Chaplain initiates pet grief therapy
Loma Linda University Medical Center chaplain Beth Gilbert (top, center) is pictured with members of the first pet grief group held at the Medical Center.
A dying patient at Loma Linda University Medical Center once asked Medical Center chaplain Beth Gilbert if she thought he would see his best friend again in heaven. His best friend was his dog. And if he couldn’t be there with his dog, he didn’t want to go.
That conversation and many others like it prompted Chaplain Gilbert to initiate a support group devoted to individuals who suffered the lost of a beloved pet.
“I work with individuals every day on many grief areas. There are support groups for people who lose a family member, but not for individuals who lose pets—and those individuals can grieve just as deeply.
“Mourning the loss of a beloved pet can be a difficult process,” Chaplain Gilbert says, “and finding support through this vulnerable time can sometimes be just as challenging as losing a human loved one. Pet grief therapy can be helpful in providing support through the healing process.”
Loma Linda University Medical Center chaplain services facilitates a quarterly pet grief seminar specializing in the loss of a pet.
“This seven-part seminar provides insight and support for grieving people. It also provides adults with ways to help their children who are grieving the loss of a pet,” Chaplain Gilbert continues.
Group time is made up of short videos and explanations of how grief affects individuals and offers attendees the opportunity to share, discuss, and ask questions. Chaplain Gilbert follows up with each participant after the seven-week session has concluded.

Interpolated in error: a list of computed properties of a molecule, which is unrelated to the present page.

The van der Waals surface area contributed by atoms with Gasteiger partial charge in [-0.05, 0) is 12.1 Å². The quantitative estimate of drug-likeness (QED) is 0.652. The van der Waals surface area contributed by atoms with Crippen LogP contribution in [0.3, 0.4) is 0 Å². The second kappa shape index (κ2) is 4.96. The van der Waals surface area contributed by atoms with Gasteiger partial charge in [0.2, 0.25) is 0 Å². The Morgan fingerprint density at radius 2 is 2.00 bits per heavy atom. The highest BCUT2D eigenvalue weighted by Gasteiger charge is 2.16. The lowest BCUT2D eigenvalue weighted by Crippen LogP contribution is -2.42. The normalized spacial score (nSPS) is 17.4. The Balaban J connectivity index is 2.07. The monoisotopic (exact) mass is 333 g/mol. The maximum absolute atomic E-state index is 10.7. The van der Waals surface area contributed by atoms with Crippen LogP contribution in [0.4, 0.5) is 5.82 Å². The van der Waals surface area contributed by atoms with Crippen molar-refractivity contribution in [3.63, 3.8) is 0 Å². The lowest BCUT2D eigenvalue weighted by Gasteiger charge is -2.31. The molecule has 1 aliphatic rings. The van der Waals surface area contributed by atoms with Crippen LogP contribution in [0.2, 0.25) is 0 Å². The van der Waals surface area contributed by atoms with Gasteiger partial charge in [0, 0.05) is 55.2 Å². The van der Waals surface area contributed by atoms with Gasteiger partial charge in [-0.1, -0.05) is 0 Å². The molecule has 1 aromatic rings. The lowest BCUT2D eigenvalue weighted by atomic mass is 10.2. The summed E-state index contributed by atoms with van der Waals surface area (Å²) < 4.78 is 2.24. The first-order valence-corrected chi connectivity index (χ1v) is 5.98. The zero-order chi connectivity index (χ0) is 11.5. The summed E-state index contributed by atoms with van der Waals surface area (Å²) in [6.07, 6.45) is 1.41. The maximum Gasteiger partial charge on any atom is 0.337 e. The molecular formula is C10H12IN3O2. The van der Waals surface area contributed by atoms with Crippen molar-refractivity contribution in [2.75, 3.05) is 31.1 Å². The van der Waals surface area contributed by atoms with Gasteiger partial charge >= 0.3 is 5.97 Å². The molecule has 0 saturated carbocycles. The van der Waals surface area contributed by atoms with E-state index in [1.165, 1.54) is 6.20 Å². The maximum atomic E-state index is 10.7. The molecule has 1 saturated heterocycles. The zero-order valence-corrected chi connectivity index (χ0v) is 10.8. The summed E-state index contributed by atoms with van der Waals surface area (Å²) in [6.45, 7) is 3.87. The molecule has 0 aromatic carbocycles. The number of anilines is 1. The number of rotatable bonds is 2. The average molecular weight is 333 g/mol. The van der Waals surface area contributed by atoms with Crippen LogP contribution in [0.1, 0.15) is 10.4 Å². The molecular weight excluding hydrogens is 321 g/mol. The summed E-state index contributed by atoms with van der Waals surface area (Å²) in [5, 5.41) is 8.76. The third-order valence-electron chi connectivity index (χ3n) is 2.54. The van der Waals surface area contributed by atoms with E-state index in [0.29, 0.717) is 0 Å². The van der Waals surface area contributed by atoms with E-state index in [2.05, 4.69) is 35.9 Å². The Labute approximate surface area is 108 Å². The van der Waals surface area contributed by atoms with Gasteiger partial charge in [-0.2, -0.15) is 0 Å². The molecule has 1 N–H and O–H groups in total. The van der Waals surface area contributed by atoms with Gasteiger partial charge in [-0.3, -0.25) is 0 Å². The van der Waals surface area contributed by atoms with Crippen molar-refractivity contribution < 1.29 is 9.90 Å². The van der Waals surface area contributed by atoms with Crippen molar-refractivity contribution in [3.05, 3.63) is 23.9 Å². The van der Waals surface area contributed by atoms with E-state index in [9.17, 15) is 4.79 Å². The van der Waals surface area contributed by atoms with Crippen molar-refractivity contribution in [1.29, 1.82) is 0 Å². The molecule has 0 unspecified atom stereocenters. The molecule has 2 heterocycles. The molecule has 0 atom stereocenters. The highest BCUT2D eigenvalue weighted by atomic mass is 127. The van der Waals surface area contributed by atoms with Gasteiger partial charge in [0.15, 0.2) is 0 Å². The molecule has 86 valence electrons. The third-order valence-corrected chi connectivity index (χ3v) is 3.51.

Why do people become attached to their pets? They are part of the family, according to local veterinarians. Many pets don’t sleep outside—the sleep inside with the family and often share beds with family members.
“Often times in today’s culture, a lot of people feel, ‘It’s only a dog or cat. Get over it!’ People who’ve lost a pet don’t feel they can go to a grief recovery group where someone is talking about losing their 3-year-old child when they lost their 3-year-old dog. Our culture doesn’t see it as equal. But it still hurts,” Chaplain Gilbert notes.
Chaplain Gilbert says she knows of individuals who have committed suicide over the death of a pet because they can’t cope with their grief.
In addition to watching videos and sharing and discussing the loss of pets, attendees are given several writing assignments.
Local veterinarians are participating in the project, according to Chaplain Gilbert. Forty veterinarians in the local area are assisting in making pet grief group brochures available to their clients.
“One of the writing assignments is for the participant to write a short essay on how he or she met their pet. Another is to write a letter from the pet’s viewpoint to his or her owner. And finally, participants are encouraged to write a letter to their departed pet.”
Following is a letter from Chaplain Gilbert’s first pet grief support group.
“Dear Twain: I’ve been putting this off all day. I don’t know what to write except I miss you every day. I’m sorry I yanked on your collar that Thursday. I didn’t know you were so sick. I’m sorry if there was more I could have done to help you not be so thirsty.
“I just can’t get any other dog. I know I said ‘I’d never not have a poodle ever again,’ but I don’t want any except you. I did get a little cat which I really don’t want, but Franklin needed a playmate. And he does love to play with her.
“I took Franklin to Camp Canine last weekend. He really liked it. I always wanted you to go there. Hopefully now you can go there whenever you want to.
“I miss you and love you more than anything.”
For more information on the pet grief group, call chaplain services at (909) 558-4367.
By Richard Weismeyer